The news came slowly, and my first sign that something was amiss was when their website stopped restocking. My fears compounded when I noticed that temple giftshops were pulling their books from the shelves and stockpiling them in storage for internal use. A gloom covered the temple, and in the offices, we whispered and wondered what would happen to the future of these publications. Who else would be able to print such beautiful texts, optimized so elegantly for the human eye?

At that point, I regretted not getting a set when I had the chance. Now, the once-ubiquitous golden covers were absent from tables near folk temples, gone from the shelves of monasteries, and could only been seen during annual prayer services. These sacred books, already prized as priceless treasures, were now even more scarce.

Meanwhile, other publishers came out to fill the void, albeit unhelpfully. Their fonts were too thick, their punctuation too bold. Their spacing was too narrow, making the entire tome wholly uninviting.

Since coming to China, I’ve been scouring the online markets for any of Shihua’s publications—or even anything remotely similar. If China was the capital of bootlegging, I sure hoped they had bootlegged Shihua’s books.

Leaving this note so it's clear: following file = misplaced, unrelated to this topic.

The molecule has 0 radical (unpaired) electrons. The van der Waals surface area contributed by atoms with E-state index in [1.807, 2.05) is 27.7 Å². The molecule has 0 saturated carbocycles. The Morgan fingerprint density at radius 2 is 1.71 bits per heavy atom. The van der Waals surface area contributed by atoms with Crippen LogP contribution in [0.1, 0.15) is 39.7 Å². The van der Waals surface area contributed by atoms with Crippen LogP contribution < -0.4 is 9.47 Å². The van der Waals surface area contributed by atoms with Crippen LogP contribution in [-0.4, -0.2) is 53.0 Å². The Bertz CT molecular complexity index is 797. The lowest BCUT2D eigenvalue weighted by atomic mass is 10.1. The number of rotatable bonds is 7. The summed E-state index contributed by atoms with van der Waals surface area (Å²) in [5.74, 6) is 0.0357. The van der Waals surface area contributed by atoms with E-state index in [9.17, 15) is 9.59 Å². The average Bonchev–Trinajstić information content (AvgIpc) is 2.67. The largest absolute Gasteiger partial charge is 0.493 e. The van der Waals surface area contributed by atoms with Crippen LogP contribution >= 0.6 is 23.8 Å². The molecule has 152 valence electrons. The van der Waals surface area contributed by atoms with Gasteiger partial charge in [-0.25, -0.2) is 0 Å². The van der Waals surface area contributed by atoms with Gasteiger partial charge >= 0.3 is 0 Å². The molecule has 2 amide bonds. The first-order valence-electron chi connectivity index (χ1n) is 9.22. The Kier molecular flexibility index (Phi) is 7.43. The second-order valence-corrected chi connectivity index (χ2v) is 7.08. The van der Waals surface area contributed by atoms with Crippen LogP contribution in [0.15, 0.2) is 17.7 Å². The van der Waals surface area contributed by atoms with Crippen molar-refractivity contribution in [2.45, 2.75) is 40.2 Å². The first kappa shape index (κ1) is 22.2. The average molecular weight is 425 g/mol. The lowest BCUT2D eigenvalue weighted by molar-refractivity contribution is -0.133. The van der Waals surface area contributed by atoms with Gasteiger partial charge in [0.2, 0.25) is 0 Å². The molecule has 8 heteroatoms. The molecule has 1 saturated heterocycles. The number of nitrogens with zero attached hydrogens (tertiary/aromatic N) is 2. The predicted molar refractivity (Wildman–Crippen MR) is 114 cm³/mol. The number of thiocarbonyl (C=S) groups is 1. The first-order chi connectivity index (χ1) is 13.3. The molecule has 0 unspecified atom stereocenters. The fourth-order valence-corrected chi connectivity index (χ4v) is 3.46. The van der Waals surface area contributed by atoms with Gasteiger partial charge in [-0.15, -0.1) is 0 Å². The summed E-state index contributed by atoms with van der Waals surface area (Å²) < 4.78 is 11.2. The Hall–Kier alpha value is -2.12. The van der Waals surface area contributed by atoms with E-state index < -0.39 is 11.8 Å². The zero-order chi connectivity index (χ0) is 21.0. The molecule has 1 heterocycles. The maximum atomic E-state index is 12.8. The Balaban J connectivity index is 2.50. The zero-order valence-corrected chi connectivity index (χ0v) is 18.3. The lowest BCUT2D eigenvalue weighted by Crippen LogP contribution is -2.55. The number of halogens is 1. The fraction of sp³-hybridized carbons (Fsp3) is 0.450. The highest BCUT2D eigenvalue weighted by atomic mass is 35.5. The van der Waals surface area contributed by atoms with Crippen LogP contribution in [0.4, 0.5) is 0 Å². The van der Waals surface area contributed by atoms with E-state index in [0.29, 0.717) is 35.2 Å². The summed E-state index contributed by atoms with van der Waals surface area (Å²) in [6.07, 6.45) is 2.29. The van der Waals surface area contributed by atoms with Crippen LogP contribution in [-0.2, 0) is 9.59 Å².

Unfortunately, I was out of luck. Some sellers presented pictures of Shihua’s elegant covers, then shipped me reprints of woodblock-printed scriptures. Others had similar products, but the ink they used was not nearly dark enough to pass as Shihua.

I had some luck in finding preowned copies of Shihua books, which were being resold by booksellers for significantly cheaper than what they would have been sold for in Taiwan. I suppose the Chinese market has yet to realize Shihua’s demise. Demand has stayed the same, but the supply of these books has dropped, and the books will only get rarer as the years go on.

I’ve since collected a few essential works, books that I know I will have to translate in the near or distant future. Of these, two are Shihua prints. I will be keeping my eyes peeled during my time in Nanjing, and hopefully I will be able to find more as they appear on the online markets.

But ultimately, one of my goals is to create a bilingual set: one which has elegantly printed Chinese, pronunciation in pinyin above it, and English translation at the bottom. This would free me from having to rely on external publishers who might—as Shihua did—suddenly fall to the ills of the economy.

As a result, I’ve spent more hours than I expected to on the phone with former colleagues in Los Angeles, discussing fonts, font sizes, and other formatting details for this project. The Compendium of Chinese Buddhist Liturgies, currently being completed one installment at a time, will hopefully be released as a full set by 2030. In the meantime, I’ll continue churning out translations, one line of dense Classical Chinese at a time.